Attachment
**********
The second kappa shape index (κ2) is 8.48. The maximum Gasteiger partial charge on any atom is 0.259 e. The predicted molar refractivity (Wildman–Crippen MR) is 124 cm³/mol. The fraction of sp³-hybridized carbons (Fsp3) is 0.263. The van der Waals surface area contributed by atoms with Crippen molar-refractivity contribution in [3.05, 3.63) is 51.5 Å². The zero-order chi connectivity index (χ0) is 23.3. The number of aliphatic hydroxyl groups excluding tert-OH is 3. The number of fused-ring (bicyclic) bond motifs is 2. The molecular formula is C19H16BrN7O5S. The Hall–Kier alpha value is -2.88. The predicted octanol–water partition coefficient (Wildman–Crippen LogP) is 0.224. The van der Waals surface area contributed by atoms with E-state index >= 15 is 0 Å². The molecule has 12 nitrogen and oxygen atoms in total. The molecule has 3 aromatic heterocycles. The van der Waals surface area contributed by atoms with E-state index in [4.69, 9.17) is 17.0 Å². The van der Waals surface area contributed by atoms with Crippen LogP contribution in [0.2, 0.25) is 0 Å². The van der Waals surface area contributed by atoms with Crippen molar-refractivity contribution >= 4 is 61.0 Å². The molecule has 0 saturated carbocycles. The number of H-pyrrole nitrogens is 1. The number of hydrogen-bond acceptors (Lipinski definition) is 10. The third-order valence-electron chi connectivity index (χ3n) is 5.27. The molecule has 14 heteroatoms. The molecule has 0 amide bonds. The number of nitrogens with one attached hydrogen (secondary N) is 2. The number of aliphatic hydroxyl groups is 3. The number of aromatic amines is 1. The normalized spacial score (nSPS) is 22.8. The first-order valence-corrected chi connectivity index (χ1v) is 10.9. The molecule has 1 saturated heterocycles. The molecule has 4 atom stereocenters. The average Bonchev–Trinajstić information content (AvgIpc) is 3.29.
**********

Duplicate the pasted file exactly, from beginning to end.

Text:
The second kappa shape index (κ2) is 8.48. The maximum Gasteiger partial charge on any atom is 0.259 e. The predicted molar refractivity (Wildman–Crippen MR) is 124 cm³/mol. The fraction of sp³-hybridized carbons (Fsp3) is 0.263. The van der Waals surface area contributed by atoms with Crippen molar-refractivity contribution in [3.05, 3.63) is 51.5 Å². The zero-order chi connectivity index (χ0) is 23.3. The number of aliphatic hydroxyl groups excluding tert-OH is 3. The number of fused-ring (bicyclic) bond motifs is 2. The molecular formula is C19H16BrN7O5S. The Hall–Kier alpha value is -2.88. The predicted octanol–water partition coefficient (Wildman–Crippen LogP) is 0.224. The van der Waals surface area contributed by atoms with E-state index >= 15 is 0 Å². The molecule has 12 nitrogen and oxygen atoms in total. The molecule has 3 aromatic heterocycles. The van der Waals surface area contributed by atoms with E-state index in [4.69, 9.17) is 17.0 Å². The van der Waals surface area contributed by atoms with Crippen LogP contribution in [0.2, 0.25) is 0 Å². The van der Waals surface area contributed by atoms with Crippen molar-refractivity contribution >= 4 is 61.0 Å². The molecule has 0 saturated carbocycles. The number of H-pyrrole nitrogens is 1. The number of hydrogen-bond acceptors (Lipinski definition) is 10. The third-order valence-electron chi connectivity index (χ3n) is 5.27. The molecule has 14 heteroatoms. The molecule has 0 amide bonds. The number of nitrogens with one attached hydrogen (secondary N) is 2. The number of aliphatic hydroxyl groups is 3. The number of aromatic amines is 1. The normalized spacial score (nSPS) is 22.8. The first-order valence-corrected chi connectivity index (χ1v) is 10.9. The molecule has 1 saturated heterocycles. The molecule has 4 atom stereocenters. The average Bonchev–Trinajstić information content (AvgIpc) is 3.29.